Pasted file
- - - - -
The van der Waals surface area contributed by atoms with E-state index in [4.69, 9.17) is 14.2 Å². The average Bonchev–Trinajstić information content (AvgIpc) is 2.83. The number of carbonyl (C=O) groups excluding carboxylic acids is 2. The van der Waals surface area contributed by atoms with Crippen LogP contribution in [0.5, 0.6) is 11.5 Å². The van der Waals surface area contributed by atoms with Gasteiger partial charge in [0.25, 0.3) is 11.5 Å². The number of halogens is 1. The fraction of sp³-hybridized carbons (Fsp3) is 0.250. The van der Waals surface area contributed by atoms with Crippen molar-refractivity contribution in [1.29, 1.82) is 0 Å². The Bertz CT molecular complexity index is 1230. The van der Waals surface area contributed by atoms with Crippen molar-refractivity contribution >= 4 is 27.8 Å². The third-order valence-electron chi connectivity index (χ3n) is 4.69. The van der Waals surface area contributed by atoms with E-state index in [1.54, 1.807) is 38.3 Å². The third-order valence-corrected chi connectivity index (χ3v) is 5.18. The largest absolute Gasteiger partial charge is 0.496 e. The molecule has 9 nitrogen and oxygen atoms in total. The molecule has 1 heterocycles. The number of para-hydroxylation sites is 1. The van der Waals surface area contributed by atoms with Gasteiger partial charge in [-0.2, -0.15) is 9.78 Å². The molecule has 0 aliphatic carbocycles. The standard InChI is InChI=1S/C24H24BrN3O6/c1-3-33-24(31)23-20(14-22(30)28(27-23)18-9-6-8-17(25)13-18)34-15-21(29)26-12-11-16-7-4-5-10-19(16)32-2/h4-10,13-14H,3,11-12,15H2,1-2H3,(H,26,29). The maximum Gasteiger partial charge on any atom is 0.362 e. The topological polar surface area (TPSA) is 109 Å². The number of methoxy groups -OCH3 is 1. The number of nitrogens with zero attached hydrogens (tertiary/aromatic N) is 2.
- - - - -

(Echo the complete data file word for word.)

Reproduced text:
The van der Waals surface area contributed by atoms with E-state index in [4.69, 9.17) is 14.2 Å². The average Bonchev–Trinajstić information content (AvgIpc) is 2.83. The number of carbonyl (C=O) groups excluding carboxylic acids is 2. The van der Waals surface area contributed by atoms with Crippen LogP contribution in [0.5, 0.6) is 11.5 Å². The van der Waals surface area contributed by atoms with Gasteiger partial charge in [0.25, 0.3) is 11.5 Å². The number of halogens is 1. The fraction of sp³-hybridized carbons (Fsp3) is 0.250. The van der Waals surface area contributed by atoms with Crippen molar-refractivity contribution in [1.29, 1.82) is 0 Å². The Bertz CT molecular complexity index is 1230. The van der Waals surface area contributed by atoms with Crippen molar-refractivity contribution >= 4 is 27.8 Å². The third-order valence-electron chi connectivity index (χ3n) is 4.69. The van der Waals surface area contributed by atoms with E-state index in [1.54, 1.807) is 38.3 Å². The third-order valence-corrected chi connectivity index (χ3v) is 5.18. The largest absolute Gasteiger partial charge is 0.496 e. The molecule has 9 nitrogen and oxygen atoms in total. The molecule has 1 heterocycles. The number of para-hydroxylation sites is 1. The van der Waals surface area contributed by atoms with Gasteiger partial charge in [-0.2, -0.15) is 9.78 Å². The molecule has 0 aliphatic carbocycles. The standard InChI is InChI=1S/C24H24BrN3O6/c1-3-33-24(31)23-20(14-22(30)28(27-23)18-9-6-8-17(25)13-18)34-15-21(29)26-12-11-16-7-4-5-10-19(16)32-2/h4-10,13-14H,3,11-12,15H2,1-2H3,(H,26,29). The maximum Gasteiger partial charge on any atom is 0.362 e. The topological polar surface area (TPSA) is 109 Å². The number of methoxy groups -OCH3 is 1. The number of nitrogens with zero attached hydrogens (tertiary/aromatic N) is 2.